As for mildew, I had some success with spraying the leaves with milk, but it turned out to be a bit labor intensive and expensive. In the long run, I still ended up losing all of my squash plants. First of all, we get almost daily rain showers in the summer. I’d have to spray the plants every day to make sure they were protected. If I missed a few days, the mildew would come back and some of these leaves would die. If I kept at it and kept the mildew away, the borer beetles killed the plant anyway. It was a bit frustrating. Moral of the story, just grow Seminole pumpkins in the summer. I’m told the green ones can be cooked just like zucchini, but I haven’t tried it yet.

As for what can be planted, summer is the perfect time for okra, peppers, and sweet potatoes. I’ve had limited success with corn, but most of that was due to deer and dogs. Even then, I got poor pollination rates and a lot of weeds. I’m going to try again this year, but plant them closer together. Sunflowers are a good companion plant for corn, so I’m going to start them as well. My sunflowers actually did better last year than my corn did. Corn needs a lot of nitrogen to do well, so I’m going to make sure my corn bed is well fertilized. Beans make a good companion for corn because they deposit nitrogen in the soil, but the corn needs to be started before the beans. Once the corn is a few inches tall, plant the beans at the base and let the beans climb the corn. If you start them at the same time, the beans tend to take over and grow faster than the corn, trailing all over the garden.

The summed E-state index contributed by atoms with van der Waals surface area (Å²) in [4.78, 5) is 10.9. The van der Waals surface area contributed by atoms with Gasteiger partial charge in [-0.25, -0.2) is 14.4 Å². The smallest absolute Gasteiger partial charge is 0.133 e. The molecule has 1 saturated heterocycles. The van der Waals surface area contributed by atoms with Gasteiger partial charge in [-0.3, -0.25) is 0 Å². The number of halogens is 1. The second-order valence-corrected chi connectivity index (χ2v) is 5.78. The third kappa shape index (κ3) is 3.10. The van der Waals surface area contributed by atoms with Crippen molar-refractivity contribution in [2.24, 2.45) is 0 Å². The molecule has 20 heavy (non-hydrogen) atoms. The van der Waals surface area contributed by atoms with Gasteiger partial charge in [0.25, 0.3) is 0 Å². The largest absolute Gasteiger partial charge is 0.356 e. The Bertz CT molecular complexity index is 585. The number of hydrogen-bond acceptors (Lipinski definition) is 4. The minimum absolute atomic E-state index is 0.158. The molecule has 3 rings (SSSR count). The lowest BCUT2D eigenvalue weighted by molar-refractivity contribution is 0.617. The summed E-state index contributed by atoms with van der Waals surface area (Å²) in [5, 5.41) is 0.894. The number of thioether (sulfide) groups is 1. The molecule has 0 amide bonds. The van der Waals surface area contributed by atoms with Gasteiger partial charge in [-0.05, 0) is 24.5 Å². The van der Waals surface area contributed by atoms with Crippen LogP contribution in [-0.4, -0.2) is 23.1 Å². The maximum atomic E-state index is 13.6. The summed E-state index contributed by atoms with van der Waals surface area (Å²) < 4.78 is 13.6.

My husband started a bunch of seeds last weekend that seem to be germinating very well. To be honest, I don’t even know what he has growing out there. He doesn’t listen to me when I tell him what he should or shouldn’t plant. Guess I better work on expanding more of my garden. Until next time…

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Bonnie was raised in a small farming village in central Ohio where she was active in 4-H and FFA. She grew up surrounded by a large family who taught her how to can, garden and cook from scratch. Now living in Florida and raising two outrageous kids, Bonnie is running the family farm where they raise chickens, ducks, goats, pigs and horses. She also enjoys teaching her kids how to live off of the land, appreciate God’s creation, and live a simpler life.